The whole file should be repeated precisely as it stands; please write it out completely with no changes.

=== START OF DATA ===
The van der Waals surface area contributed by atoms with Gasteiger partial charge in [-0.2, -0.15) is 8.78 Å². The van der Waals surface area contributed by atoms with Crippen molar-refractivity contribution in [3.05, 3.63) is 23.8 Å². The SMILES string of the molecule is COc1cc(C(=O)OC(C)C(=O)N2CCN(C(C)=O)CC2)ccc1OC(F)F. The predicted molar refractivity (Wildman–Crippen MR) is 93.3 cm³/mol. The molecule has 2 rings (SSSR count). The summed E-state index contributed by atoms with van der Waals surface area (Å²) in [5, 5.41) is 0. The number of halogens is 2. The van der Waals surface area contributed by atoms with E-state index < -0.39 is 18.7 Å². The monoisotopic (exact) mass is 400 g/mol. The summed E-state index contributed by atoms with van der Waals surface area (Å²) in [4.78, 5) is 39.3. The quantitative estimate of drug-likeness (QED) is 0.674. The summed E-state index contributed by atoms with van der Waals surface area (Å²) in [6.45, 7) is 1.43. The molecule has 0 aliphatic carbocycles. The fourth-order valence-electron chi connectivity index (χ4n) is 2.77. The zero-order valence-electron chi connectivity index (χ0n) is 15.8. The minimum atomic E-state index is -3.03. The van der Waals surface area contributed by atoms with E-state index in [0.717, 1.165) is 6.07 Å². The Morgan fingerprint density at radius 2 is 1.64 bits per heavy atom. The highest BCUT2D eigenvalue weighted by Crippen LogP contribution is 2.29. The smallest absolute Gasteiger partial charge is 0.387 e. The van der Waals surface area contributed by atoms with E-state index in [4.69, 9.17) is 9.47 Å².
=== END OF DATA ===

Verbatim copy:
The van der Waals surface area contributed by atoms with Gasteiger partial charge in [-0.2, -0.15) is 8.78 Å². The van der Waals surface area contributed by atoms with Crippen molar-refractivity contribution in [3.05, 3.63) is 23.8 Å². The SMILES string of the molecule is COc1cc(C(=O)OC(C)C(=O)N2CCN(C(C)=O)CC2)ccc1OC(F)F. The predicted molar refractivity (Wildman–Crippen MR) is 93.3 cm³/mol. The molecule has 2 rings (SSSR count). The summed E-state index contributed by atoms with van der Waals surface area (Å²) in [5, 5.41) is 0. The number of halogens is 2. The van der Waals surface area contributed by atoms with E-state index < -0.39 is 18.7 Å². The monoisotopic (exact) mass is 400 g/mol. The summed E-state index contributed by atoms with van der Waals surface area (Å²) in [4.78, 5) is 39.3. The quantitative estimate of drug-likeness (QED) is 0.674. The summed E-state index contributed by atoms with van der Waals surface area (Å²) in [6.45, 7) is 1.43. The molecule has 0 aliphatic carbocycles. The fourth-order valence-electron chi connectivity index (χ4n) is 2.77. The zero-order valence-electron chi connectivity index (χ0n) is 15.8. The minimum atomic E-state index is -3.03. The van der Waals surface area contributed by atoms with E-state index in [0.717, 1.165) is 6.07 Å². The Morgan fingerprint density at radius 2 is 1.64 bits per heavy atom. The highest BCUT2D eigenvalue weighted by Crippen LogP contribution is 2.29. The smallest absolute Gasteiger partial charge is 0.387 e. The van der Waals surface area contributed by atoms with E-state index in [4.69, 9.17) is 9.47 Å².